New Zealand may recognise the adoption of a child in the court of a ‘Hague’ country under s11 of the Adoption (Intercountry) Act 1997 if the adoption complies with the requirements contained within articles 4 and 5 of the Hague Convention. The New Zealand Central Authority or the Central Authority of the contracting state will confirm compliance by issuing an Article 23 Hague Certificate of Conformity of Intercountry Adoption.
2. Intercountry adoption in the New Zealand Family Court
A child habitually resident in a non-Hague country may be adopted in the New Zealand Family Court by New Zealand citizen(s) or permanent resident(s).
Courts in New Zealand have established that the principles of the Convention apply to adoptions of children who are citizens of another country that are considered under the Adoption Act 1955 and confirmed that the practice of obtaining Child Study reports should be maintained where possible when the foreign country involved has not ratified the Convention.
Oranga Tamariki will seek independent information from the child’s country of origin regarding the child’s birth family and the circumstances of the proposed adoption. This information will inform the social worker’s report to the Court and help determine the best interests of the child in the proposed adoption.
3. Non Hague intercountry adoptions in an overseas Court
Some countries allow citizens of their country who reside permanently in New Zealand to adopt under their domestic legislation.
An adoption in a court of a country with legislation deemed compatible with the provisions of section 17 of the Adoption Act 1955 is also recognised as a legal adoption in New Zealand if the child’s country is not party to the Hague Convention. There is no legal requirement for these adoptions to follow Hague principles.
Confirming section 17 recognition is undertaken by the Department of Internal Affairs where:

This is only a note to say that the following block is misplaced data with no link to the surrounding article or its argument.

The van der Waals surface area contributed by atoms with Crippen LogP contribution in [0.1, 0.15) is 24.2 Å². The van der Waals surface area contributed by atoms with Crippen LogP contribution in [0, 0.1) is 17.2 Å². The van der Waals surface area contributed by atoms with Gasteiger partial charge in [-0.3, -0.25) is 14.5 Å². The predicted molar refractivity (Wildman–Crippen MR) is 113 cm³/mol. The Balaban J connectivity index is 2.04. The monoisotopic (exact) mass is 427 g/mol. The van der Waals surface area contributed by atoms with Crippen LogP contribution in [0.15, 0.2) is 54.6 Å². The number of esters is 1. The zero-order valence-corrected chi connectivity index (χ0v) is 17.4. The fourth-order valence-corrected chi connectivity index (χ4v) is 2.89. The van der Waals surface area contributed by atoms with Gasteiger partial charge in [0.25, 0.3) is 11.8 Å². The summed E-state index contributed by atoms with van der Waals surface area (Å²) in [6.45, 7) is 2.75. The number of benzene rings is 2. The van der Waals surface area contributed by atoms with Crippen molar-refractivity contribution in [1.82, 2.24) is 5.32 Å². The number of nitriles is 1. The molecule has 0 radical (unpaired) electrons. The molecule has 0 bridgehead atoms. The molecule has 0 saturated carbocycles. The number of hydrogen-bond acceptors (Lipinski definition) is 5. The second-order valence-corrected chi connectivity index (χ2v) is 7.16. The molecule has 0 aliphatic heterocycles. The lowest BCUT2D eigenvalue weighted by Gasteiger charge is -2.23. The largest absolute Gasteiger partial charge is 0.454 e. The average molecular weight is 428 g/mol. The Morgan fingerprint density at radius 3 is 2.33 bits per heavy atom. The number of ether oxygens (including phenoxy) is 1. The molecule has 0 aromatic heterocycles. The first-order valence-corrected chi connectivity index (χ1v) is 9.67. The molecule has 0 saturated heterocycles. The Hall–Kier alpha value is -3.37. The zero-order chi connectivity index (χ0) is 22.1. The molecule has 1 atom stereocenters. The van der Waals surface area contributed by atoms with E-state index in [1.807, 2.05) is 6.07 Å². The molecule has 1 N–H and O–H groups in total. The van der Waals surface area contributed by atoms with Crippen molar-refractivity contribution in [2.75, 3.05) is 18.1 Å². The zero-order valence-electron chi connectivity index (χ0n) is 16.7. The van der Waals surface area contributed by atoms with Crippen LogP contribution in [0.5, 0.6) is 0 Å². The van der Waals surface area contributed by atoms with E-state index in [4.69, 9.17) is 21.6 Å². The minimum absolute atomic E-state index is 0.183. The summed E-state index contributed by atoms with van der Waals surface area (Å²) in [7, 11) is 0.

- the adoption is legally valid in the state where it took place
- the adoptive parents acquire, under the law of the state where the adoption took place, a right of custody of the child superior to that of the natural parents; and
- either the adoption took place in a certain named state or the adoptive parents acquire specified rights in respect of property of the adopted child (i.e. the adoptive parents are legally considered to be the next of kin).
Enquiries from New Zealand citizens about overseas domestic adoption should be directed to the Department of Internal Affairs (DIA) to determine if the domestic adoption in an overseas court is recognised, and therefore entitle the child to a New Zealand citizenship.
If the adopters hold permanent resident immigration status and none of the adoptive parents is a New Zealand citizen they will need to make application to Immigration New Zealand for a permanent resident visa for the child.
A domestic adoption undertaken in the child’s country may not comply with the recognition criteria of the Hague Convention or section 17 of the Adoption Act. The children adopted will therefore not be entitled to a permanent residential status in New Zealand (i.e. New Zealand citizenship or resident visa).
Where an overseas domestic adoption has resulted in this difficulty, the adoptive parents are usually suggested to apply to re-adopt the child through the New Zealand Family Court or the Hague Convention process, depending on whether the child’s country is a contacting state to the Convention.
Social workers should consult the International Casework Team on specific cases where overseas domestic adoptions are being contemplated or have occurred.